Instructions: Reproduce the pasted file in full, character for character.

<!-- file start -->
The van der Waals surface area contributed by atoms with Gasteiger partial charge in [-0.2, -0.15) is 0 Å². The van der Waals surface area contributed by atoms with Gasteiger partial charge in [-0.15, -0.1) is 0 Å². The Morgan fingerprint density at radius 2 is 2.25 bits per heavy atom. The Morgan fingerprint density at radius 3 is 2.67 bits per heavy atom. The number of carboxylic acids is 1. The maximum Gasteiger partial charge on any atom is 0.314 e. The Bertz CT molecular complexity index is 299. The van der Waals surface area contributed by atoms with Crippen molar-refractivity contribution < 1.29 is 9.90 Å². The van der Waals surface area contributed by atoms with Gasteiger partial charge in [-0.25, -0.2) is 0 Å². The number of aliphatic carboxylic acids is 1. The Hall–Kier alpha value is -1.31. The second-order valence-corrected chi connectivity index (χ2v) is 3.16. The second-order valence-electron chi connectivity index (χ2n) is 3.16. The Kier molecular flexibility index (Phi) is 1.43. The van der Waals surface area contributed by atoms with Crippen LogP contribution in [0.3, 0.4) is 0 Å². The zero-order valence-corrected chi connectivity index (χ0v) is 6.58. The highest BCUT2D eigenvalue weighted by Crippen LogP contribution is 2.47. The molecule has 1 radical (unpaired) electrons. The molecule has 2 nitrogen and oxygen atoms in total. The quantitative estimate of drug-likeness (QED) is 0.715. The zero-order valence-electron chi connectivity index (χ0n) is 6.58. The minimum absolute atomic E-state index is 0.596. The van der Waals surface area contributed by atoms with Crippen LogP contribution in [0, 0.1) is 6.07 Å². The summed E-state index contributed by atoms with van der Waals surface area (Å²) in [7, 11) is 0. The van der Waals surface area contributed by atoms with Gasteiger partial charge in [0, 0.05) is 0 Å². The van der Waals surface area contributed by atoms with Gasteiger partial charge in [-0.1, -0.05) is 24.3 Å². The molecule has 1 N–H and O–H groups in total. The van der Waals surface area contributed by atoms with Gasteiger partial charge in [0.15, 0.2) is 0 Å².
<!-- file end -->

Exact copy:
The van der Waals surface area contributed by atoms with Gasteiger partial charge in [-0.2, -0.15) is 0 Å². The van der Waals surface area contributed by atoms with Gasteiger partial charge in [-0.15, -0.1) is 0 Å². The Morgan fingerprint density at radius 2 is 2.25 bits per heavy atom. The Morgan fingerprint density at radius 3 is 2.67 bits per heavy atom. The number of carboxylic acids is 1. The maximum Gasteiger partial charge on any atom is 0.314 e. The Bertz CT molecular complexity index is 299. The van der Waals surface area contributed by atoms with Crippen molar-refractivity contribution < 1.29 is 9.90 Å². The van der Waals surface area contributed by atoms with Gasteiger partial charge in [-0.25, -0.2) is 0 Å². The number of aliphatic carboxylic acids is 1. The Hall–Kier alpha value is -1.31. The second-order valence-corrected chi connectivity index (χ2v) is 3.16. The second-order valence-electron chi connectivity index (χ2n) is 3.16. The Kier molecular flexibility index (Phi) is 1.43. The van der Waals surface area contributed by atoms with Crippen LogP contribution in [0.3, 0.4) is 0 Å². The zero-order valence-corrected chi connectivity index (χ0v) is 6.58. The highest BCUT2D eigenvalue weighted by Crippen LogP contribution is 2.47. The molecule has 1 radical (unpaired) electrons. The molecule has 2 nitrogen and oxygen atoms in total. The quantitative estimate of drug-likeness (QED) is 0.715. The zero-order valence-electron chi connectivity index (χ0n) is 6.58. The minimum absolute atomic E-state index is 0.596. The van der Waals surface area contributed by atoms with Crippen LogP contribution in [0, 0.1) is 6.07 Å². The summed E-state index contributed by atoms with van der Waals surface area (Å²) in [7, 11) is 0. The van der Waals surface area contributed by atoms with Gasteiger partial charge in [0, 0.05) is 0 Å². The van der Waals surface area contributed by atoms with Gasteiger partial charge in [-0.1, -0.05) is 24.3 Å². The molecule has 1 N–H and O–H groups in total. The van der Waals surface area contributed by atoms with Gasteiger partial charge in [0.15, 0.2) is 0 Å².